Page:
3. A hairline crack or fracture has developed on the tooth surface. If left exposed and untreated, the crack could develop further causing the tooth to break beyond repair, pain on biting due to the tooth structure flexing when you chew, or with a significant crack, it may reach the nerve of the tooth causing it to become infected and die.

4. The tooth has been badly worn down from clenching and grinding and due to these intense pressures of a person with a bruxing habit, a regular composite filling will not be able to withstand these forces like an indirect dental crown can.

5. The outer layer of the tooth has eroded away from an acidic diet, improper tooth brushing, medical conditions such as reflux or regular medications and now needs a protective covering that can provide a sustainable barrier from these elements if the tooth is to survive long term.

The type of dental crown material a dentist will recommend for a back tooth will depend on a few factors.

1. Are there any opposing teeth that bite down onto the new tooth crown
2. The overall function and position of the bite
3. The amount of natural tooth structure available to cement the tooth crown on to
4. How many teeth surround the tooth being crowned
5. What caused the tooth to need a crown in the first place
6. The patient’s overall level of gum and general oral health

Once a dentist has considered these factors they will suggest the right material to suit your needs. If the tooth crown needs the highest level of strength with minimal removal of tooth structure, then a gold crown might be considered. If aesthetics are most dental important, a full ceramic dental crown might be best so that it can be colour matched to blend perfectly with the rest of the smile.

When deciding which dental crown material to use for a back molar tooth it is important that you clearly understand the pros and cons of each option. Taking the time to speak with the dentist about why they are recommending a particular tooth crown material is the key to feeling in control of your dental health.

A dental crown procedure should not be painful or give you any discomfort during the appointment itself. Patients relate having a dental crown treatment similar to having a routine tooth filling treatment completed as the process of using the drill and shaping the tooth for the dental crown is much like preparing a tooth for a dental filling. To ensure you don’t feel a thing the dentist will numb the area completely using local anesthetic before they begin treatment. You may, however, experience some slight teeth sensitivity to temperature post-treatment. This is due to the gum and tooth being worked on and exposed to the elements in order to make room for your new tooth crown.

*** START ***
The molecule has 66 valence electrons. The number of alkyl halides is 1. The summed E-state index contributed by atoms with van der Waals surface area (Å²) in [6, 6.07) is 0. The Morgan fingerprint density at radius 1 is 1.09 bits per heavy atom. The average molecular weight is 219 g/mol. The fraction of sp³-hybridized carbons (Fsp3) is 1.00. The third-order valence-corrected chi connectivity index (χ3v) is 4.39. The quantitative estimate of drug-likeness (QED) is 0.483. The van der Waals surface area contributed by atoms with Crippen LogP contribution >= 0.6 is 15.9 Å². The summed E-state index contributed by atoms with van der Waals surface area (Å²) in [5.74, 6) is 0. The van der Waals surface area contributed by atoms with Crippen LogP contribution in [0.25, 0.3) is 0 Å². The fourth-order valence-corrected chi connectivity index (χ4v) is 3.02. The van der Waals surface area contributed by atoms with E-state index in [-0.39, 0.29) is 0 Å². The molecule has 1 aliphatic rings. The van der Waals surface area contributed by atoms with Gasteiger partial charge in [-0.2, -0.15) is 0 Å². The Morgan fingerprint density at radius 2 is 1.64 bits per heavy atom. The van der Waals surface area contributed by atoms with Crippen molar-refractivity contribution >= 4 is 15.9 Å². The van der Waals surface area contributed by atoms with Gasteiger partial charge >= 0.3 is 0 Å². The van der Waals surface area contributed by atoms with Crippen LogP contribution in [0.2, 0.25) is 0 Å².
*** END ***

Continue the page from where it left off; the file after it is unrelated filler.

With proper home care, regular visits to the dentist to review and maintain the integrity and stability of the crown and to address any concerns early on that may impact on the dental crown structure or the underlying tooth, tooth crowns can last for many many years. How long will vary greatly on a number of factors such as diet and lifestyle, the position of the teeth and bite, bruxing habits, medical health and medications and overall oral health and home hygiene care The best way to ensure you get the longest life possible out of your new dental crown is to have the treatment done by a dental expert who is confident in providing you with a well-designed dental crown that fits perfectly and meets your dental needs, and by returning to the dentist every six months for regular teeth cleaning and a review of the integrity of the crown and tooth.

It is important to note that dental tooth crowns are considered the most long term solution to keeping a fragile tooth strong and in your smile for as long as possible.

 

Following treatment for a tooth crown, you can expect the tooth and gum to be sensitive to hot and cold for a few days. This is completely normal. If the tooth continues to be sensitive without improvement for more than two weeks it is advised to return to the dentist for a consultation.

The tooth crown should feel completely normal in your bite. If you can feel the tooth crown when you bite down as the first point of contact you must return to the dentist for the dental crown to be adjusted. Leaving a dental crown high in your bite may cause significant damage to the tooth and nerve.

Yes. It is possible for a dental crown to fall off. In most situations, this can be a simple case of dental cement becoming unstuck. A quick visit to the dentist to have it recemented is often all that is needed if the crown is still intact and the tooth itself is healthy. However, if the crown has fallen off because the underlying tooth structure has been compromised with a break or decay (tooth rot) the solution might not be quite as simple.

If the dental crown has come away because the foundational support and structure of the natural tooth holding the crown in place is no longer healthy the dentist may advise you that the dental crown you have can no longer be used. Your options might be to redo the entire dental crown procedure by reshaping the tooth and treating the newly damaged or decayed area and having a new crown made and cemented. Or it could mean that tooth is beyond repair and a tooth crown is no longer a viable option for this tooth and removal of the tooth is now the most cost-effective and sound option.